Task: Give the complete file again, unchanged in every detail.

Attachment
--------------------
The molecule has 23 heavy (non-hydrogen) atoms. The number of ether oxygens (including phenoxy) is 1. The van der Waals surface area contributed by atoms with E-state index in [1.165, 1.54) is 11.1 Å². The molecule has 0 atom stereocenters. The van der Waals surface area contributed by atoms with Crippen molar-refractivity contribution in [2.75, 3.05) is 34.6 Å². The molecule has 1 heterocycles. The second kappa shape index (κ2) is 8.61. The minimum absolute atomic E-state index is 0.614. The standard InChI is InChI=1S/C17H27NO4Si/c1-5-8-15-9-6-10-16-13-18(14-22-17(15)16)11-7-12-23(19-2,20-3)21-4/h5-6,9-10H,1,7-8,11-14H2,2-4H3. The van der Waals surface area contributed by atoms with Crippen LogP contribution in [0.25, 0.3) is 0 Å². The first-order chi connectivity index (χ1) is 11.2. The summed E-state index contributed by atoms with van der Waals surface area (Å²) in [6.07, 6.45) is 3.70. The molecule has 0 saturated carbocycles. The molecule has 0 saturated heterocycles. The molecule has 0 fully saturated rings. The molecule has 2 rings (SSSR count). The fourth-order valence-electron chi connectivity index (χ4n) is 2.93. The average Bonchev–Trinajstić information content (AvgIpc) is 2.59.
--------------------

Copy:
The molecule has 23 heavy (non-hydrogen) atoms. The number of ether oxygens (including phenoxy) is 1. The van der Waals surface area contributed by atoms with E-state index in [1.165, 1.54) is 11.1 Å². The molecule has 0 atom stereocenters. The van der Waals surface area contributed by atoms with Crippen molar-refractivity contribution in [2.75, 3.05) is 34.6 Å². The molecule has 1 heterocycles. The second kappa shape index (κ2) is 8.61. The minimum absolute atomic E-state index is 0.614. The standard InChI is InChI=1S/C17H27NO4Si/c1-5-8-15-9-6-10-16-13-18(14-22-17(15)16)11-7-12-23(19-2,20-3)21-4/h5-6,9-10H,1,7-8,11-14H2,2-4H3. The van der Waals surface area contributed by atoms with Crippen LogP contribution in [0.25, 0.3) is 0 Å². The first-order chi connectivity index (χ1) is 11.2. The summed E-state index contributed by atoms with van der Waals surface area (Å²) in [6.07, 6.45) is 3.70. The molecule has 0 saturated carbocycles. The molecule has 0 saturated heterocycles. The molecule has 0 fully saturated rings. The molecule has 2 rings (SSSR count). The fourth-order valence-electron chi connectivity index (χ4n) is 2.93. The average Bonchev–Trinajstić information content (AvgIpc) is 2.59.